Contraception is the use of surgery, devices or hormones, in order to prevent pregnancy. It allows couples to take control of when, or indeed if, they have a baby. When it comes to choosing the right type of contraception it can be extremely difficult. There are several different types of contraception: male condoms; female condoms; combined pill; contraceptive implant; contraceptive injection; contraceptive patch; diaphragms; caps; progestogen only pill; IUD; and IUS. Here, Chemist.net takes a look at some of the different types of contraception that are available.
Male condoms: Male condoms are made from latex, polyurethane or polyisoprene. They protect against both pregnancy and STIs (sexually transmitted infections). Condoms work by stopping sperm from entering the body. It is important to make sure that they are worn correctly; otherwise they can slip off or split. If used correctly each time that you have sex, they are 98% effective. They are also available in different sizes, shapes, colours and flavours.
Female condoms: Female condoms are made from polyurethane and help to protect against both pregnancy and STIs. They are worn inside the vagina to stop sperm from getting to the womb. Condoms should always be thrown in the bin after use. When used correctly they are 95% effective. It is important to buy condoms that carry the CE mark, as this shows that they conform to European safety standards.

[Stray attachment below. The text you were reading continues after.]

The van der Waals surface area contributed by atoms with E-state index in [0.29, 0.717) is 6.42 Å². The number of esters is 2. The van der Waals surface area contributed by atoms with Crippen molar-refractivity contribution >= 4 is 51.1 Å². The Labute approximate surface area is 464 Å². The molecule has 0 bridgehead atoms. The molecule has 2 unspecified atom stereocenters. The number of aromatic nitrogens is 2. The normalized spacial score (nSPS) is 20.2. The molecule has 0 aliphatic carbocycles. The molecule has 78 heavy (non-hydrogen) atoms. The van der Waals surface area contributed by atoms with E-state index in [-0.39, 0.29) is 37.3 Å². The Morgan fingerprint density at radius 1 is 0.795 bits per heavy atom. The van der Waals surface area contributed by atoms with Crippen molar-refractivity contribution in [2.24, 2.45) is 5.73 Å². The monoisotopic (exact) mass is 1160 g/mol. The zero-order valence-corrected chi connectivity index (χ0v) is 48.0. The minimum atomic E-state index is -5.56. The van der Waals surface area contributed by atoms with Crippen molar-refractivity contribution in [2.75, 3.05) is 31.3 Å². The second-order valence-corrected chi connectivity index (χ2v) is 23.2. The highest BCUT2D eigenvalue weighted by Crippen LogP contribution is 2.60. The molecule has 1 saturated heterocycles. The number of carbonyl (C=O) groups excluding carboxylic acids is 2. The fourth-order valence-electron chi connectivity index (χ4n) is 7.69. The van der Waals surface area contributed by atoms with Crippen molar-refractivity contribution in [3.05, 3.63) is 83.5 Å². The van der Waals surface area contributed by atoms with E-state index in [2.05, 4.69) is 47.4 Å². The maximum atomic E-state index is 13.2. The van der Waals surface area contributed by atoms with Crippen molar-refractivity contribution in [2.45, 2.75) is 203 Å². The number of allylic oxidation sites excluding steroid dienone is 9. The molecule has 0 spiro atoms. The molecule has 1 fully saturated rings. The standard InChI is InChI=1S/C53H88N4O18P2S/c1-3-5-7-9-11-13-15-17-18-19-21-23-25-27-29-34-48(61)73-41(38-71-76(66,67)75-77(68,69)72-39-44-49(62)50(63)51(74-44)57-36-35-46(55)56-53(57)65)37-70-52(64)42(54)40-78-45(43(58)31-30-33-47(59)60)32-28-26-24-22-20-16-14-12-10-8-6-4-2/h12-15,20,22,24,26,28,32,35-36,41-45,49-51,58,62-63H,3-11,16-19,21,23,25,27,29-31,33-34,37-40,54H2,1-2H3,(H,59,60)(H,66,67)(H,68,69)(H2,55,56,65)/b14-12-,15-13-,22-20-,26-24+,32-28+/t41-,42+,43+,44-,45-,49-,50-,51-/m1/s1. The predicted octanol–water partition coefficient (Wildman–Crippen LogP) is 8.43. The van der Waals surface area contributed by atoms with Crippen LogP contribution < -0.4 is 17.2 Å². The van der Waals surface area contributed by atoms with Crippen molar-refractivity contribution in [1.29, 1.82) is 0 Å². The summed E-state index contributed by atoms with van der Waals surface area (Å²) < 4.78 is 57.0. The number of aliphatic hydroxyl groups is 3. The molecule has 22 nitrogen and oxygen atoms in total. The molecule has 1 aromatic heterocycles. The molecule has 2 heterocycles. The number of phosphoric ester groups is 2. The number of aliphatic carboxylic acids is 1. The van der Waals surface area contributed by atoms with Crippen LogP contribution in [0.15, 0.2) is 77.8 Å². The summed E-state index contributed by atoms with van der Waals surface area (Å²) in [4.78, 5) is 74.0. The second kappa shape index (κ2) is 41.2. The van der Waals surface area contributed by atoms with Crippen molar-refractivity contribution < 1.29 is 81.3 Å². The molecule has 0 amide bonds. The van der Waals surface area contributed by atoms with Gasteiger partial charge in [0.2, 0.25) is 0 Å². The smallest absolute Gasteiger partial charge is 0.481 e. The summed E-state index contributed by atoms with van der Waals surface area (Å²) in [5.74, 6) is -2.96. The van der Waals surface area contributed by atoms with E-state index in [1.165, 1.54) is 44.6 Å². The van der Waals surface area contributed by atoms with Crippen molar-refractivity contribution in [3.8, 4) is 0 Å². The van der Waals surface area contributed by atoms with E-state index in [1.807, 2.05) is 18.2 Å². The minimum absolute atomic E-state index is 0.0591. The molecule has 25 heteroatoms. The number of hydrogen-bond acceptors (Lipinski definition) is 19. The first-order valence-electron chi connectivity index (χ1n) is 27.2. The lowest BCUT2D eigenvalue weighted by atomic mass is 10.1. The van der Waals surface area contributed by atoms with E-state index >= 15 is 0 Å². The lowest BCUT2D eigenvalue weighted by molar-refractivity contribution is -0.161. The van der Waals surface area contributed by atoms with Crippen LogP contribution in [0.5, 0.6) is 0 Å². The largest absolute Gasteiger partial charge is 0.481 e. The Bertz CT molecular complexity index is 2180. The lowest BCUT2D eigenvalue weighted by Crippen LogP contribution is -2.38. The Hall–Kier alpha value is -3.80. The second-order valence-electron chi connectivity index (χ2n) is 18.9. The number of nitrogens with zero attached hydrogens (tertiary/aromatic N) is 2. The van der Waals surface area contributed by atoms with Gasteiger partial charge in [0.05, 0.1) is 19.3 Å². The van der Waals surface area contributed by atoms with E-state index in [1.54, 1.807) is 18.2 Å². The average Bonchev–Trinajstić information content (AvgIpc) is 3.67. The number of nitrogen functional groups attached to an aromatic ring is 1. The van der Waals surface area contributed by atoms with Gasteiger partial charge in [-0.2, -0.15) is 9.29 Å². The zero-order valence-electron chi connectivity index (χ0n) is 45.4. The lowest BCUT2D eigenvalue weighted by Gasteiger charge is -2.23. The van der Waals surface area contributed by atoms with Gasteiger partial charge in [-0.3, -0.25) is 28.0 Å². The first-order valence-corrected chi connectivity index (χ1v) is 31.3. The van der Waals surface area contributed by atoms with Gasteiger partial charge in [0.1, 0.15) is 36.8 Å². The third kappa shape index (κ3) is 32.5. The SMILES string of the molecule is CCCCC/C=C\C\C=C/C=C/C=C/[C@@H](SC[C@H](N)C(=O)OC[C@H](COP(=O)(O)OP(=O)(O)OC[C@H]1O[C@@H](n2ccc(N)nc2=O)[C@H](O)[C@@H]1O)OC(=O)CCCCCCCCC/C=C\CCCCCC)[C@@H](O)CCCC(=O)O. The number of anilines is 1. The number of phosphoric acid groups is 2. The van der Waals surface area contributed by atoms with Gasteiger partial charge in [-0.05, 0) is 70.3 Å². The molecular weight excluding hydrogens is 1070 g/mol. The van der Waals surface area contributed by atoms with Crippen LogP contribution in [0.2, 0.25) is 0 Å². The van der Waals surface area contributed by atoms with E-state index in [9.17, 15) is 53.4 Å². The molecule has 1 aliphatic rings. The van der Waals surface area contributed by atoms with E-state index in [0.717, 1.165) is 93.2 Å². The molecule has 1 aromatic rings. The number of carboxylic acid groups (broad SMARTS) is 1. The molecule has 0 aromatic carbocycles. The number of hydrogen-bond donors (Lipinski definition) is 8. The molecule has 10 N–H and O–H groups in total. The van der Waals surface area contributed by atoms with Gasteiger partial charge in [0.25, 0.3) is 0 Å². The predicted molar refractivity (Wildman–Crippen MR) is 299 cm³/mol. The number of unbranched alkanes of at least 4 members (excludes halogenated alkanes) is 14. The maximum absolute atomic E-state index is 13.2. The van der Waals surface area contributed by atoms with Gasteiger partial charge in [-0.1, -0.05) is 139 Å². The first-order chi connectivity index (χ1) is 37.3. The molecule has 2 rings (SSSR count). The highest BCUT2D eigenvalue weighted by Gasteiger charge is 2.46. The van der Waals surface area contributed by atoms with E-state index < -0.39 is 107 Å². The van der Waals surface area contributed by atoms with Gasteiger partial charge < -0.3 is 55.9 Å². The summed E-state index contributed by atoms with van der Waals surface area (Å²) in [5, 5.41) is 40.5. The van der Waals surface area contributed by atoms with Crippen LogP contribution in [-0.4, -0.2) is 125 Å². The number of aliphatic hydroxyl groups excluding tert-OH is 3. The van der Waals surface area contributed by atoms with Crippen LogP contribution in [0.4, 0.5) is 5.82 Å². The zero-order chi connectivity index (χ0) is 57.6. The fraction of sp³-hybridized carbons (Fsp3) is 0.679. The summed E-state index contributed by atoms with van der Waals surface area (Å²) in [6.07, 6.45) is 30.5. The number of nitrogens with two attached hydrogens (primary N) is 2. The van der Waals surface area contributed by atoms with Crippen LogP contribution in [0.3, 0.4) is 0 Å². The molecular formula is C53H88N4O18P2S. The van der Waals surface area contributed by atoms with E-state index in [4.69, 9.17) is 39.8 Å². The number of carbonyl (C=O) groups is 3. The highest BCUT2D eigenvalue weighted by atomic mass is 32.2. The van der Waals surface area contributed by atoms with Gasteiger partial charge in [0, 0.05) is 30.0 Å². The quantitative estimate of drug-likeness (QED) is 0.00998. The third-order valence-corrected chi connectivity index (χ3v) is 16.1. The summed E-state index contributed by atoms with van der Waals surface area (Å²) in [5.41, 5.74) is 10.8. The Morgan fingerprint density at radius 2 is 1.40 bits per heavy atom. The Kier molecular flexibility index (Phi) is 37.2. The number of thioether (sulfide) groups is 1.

Combined pill: The combined pill contains two hormones (progestogen and oestrogen) to stop women from becoming pregnant. They are taken every day for 21 days, followed by a break from them for seven days during which a period type bleed should occur, before starting the cycle again. The hormones (synthetic versions of hormones that are naturally released by the ovaries) prevent the ovaries from releasing an egg. They also make it harder for sperm to reach the egg and for eggs to implant in the womb lining. The combined pill is 99% effective.
Contraceptive implant: The contraceptive implant is around 40mm long and contains progestogen and lasts for up to 3 years. It can be removed at any time and once this has been done natural fertility tends to return quickly. The implant stops the release of eggs into the body by slowly releasing progestogen, which thickens cervical mucus and thins the womb lining, making it harder for sperm to move through the cervix. It is 99% effective when implanted correctly.
Contraceptive injection: The pregnancy injection protect against pregnancy for 8 or 12 weeks. The Depo-Provera injection lasts for 12 weeks and the Noristerat injection lasts for 8 weeks. The injection contains progestogen which thickens the mucus in the cervix so that sperm cannot reach the egg. It also thins the lining of the womb to stop eggs from becoming implanted. The contraceptive injection can stop ovulation in some women. If used correctly this method is 99% effective. However, it can take up to a year after coming off the injection for natural fertility to return to normal.